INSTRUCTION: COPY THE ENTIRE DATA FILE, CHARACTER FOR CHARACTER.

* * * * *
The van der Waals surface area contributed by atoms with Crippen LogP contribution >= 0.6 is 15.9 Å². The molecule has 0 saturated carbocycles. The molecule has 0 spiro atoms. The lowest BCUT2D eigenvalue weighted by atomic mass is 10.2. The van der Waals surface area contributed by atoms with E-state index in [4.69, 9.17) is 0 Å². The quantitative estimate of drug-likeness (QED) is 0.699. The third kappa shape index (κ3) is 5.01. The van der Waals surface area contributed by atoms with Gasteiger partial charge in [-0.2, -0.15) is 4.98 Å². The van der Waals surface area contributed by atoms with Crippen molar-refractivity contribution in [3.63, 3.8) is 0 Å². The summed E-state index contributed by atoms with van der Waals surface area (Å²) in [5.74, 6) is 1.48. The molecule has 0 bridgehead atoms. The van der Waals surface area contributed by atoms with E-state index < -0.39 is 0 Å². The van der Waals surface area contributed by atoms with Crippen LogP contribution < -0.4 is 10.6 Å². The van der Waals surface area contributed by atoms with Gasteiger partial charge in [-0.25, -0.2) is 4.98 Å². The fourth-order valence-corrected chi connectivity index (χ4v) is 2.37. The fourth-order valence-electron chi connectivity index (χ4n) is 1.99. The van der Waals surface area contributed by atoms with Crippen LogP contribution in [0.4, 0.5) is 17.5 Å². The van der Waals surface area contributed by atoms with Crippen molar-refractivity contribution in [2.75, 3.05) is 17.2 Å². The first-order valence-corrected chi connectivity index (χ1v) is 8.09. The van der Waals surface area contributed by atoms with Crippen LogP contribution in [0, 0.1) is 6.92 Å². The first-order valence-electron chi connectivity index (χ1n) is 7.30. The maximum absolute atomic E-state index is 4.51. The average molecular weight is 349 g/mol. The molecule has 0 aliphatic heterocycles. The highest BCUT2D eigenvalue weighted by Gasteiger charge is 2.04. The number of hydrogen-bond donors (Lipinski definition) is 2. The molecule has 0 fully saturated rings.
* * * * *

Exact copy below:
The van der Waals surface area contributed by atoms with Crippen LogP contribution >= 0.6 is 15.9 Å². The molecule has 0 saturated carbocycles. The molecule has 0 spiro atoms. The lowest BCUT2D eigenvalue weighted by atomic mass is 10.2. The van der Waals surface area contributed by atoms with E-state index in [4.69, 9.17) is 0 Å². The quantitative estimate of drug-likeness (QED) is 0.699. The third kappa shape index (κ3) is 5.01. The van der Waals surface area contributed by atoms with Gasteiger partial charge in [-0.2, -0.15) is 4.98 Å². The van der Waals surface area contributed by atoms with Crippen molar-refractivity contribution in [3.63, 3.8) is 0 Å². The summed E-state index contributed by atoms with van der Waals surface area (Å²) in [5.74, 6) is 1.48. The molecule has 0 bridgehead atoms. The van der Waals surface area contributed by atoms with E-state index < -0.39 is 0 Å². The van der Waals surface area contributed by atoms with Crippen LogP contribution < -0.4 is 10.6 Å². The van der Waals surface area contributed by atoms with Gasteiger partial charge in [-0.25, -0.2) is 4.98 Å². The fourth-order valence-corrected chi connectivity index (χ4v) is 2.37. The fourth-order valence-electron chi connectivity index (χ4n) is 1.99. The van der Waals surface area contributed by atoms with Crippen LogP contribution in [0.4, 0.5) is 17.5 Å². The van der Waals surface area contributed by atoms with Crippen molar-refractivity contribution in [2.75, 3.05) is 17.2 Å². The first-order valence-corrected chi connectivity index (χ1v) is 8.09. The van der Waals surface area contributed by atoms with Crippen LogP contribution in [0, 0.1) is 6.92 Å². The first-order valence-electron chi connectivity index (χ1n) is 7.30. The maximum absolute atomic E-state index is 4.51. The average molecular weight is 349 g/mol. The molecule has 0 aliphatic heterocycles. The highest BCUT2D eigenvalue weighted by Gasteiger charge is 2.04. The number of hydrogen-bond donors (Lipinski definition) is 2. The molecule has 0 fully saturated rings.